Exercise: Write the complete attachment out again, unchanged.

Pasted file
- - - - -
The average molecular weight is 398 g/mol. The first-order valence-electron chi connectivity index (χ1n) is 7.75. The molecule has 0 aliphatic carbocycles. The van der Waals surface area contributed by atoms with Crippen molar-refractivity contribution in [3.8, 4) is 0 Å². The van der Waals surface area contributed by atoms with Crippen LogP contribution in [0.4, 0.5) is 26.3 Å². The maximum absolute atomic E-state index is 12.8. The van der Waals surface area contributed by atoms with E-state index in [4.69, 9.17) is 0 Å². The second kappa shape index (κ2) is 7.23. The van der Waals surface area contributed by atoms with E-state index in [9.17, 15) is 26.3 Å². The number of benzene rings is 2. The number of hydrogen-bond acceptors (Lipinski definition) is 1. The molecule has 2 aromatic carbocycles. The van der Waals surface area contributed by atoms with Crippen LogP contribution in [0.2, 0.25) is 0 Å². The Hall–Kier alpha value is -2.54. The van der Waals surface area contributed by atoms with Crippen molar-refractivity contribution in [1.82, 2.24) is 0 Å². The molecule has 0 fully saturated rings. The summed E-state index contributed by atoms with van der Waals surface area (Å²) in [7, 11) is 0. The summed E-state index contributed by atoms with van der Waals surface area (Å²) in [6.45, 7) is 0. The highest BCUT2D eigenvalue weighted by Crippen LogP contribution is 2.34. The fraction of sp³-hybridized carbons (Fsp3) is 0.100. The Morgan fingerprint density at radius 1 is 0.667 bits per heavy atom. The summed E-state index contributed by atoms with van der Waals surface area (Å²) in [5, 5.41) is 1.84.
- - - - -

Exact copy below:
The average molecular weight is 398 g/mol. The first-order valence-electron chi connectivity index (χ1n) is 7.75. The molecule has 0 aliphatic carbocycles. The van der Waals surface area contributed by atoms with Crippen molar-refractivity contribution in [3.8, 4) is 0 Å². The van der Waals surface area contributed by atoms with Crippen LogP contribution in [0.4, 0.5) is 26.3 Å². The maximum absolute atomic E-state index is 12.8. The van der Waals surface area contributed by atoms with E-state index in [4.69, 9.17) is 0 Å². The second kappa shape index (κ2) is 7.23. The van der Waals surface area contributed by atoms with E-state index in [9.17, 15) is 26.3 Å². The number of benzene rings is 2. The number of hydrogen-bond acceptors (Lipinski definition) is 1. The molecule has 2 aromatic carbocycles. The van der Waals surface area contributed by atoms with Crippen LogP contribution in [0.2, 0.25) is 0 Å². The Hall–Kier alpha value is -2.54. The van der Waals surface area contributed by atoms with Crippen molar-refractivity contribution in [1.82, 2.24) is 0 Å². The molecule has 0 fully saturated rings. The summed E-state index contributed by atoms with van der Waals surface area (Å²) in [7, 11) is 0. The summed E-state index contributed by atoms with van der Waals surface area (Å²) in [6.45, 7) is 0. The highest BCUT2D eigenvalue weighted by Crippen LogP contribution is 2.34. The fraction of sp³-hybridized carbons (Fsp3) is 0.100. The Morgan fingerprint density at radius 1 is 0.667 bits per heavy atom. The summed E-state index contributed by atoms with van der Waals surface area (Å²) in [5, 5.41) is 1.84.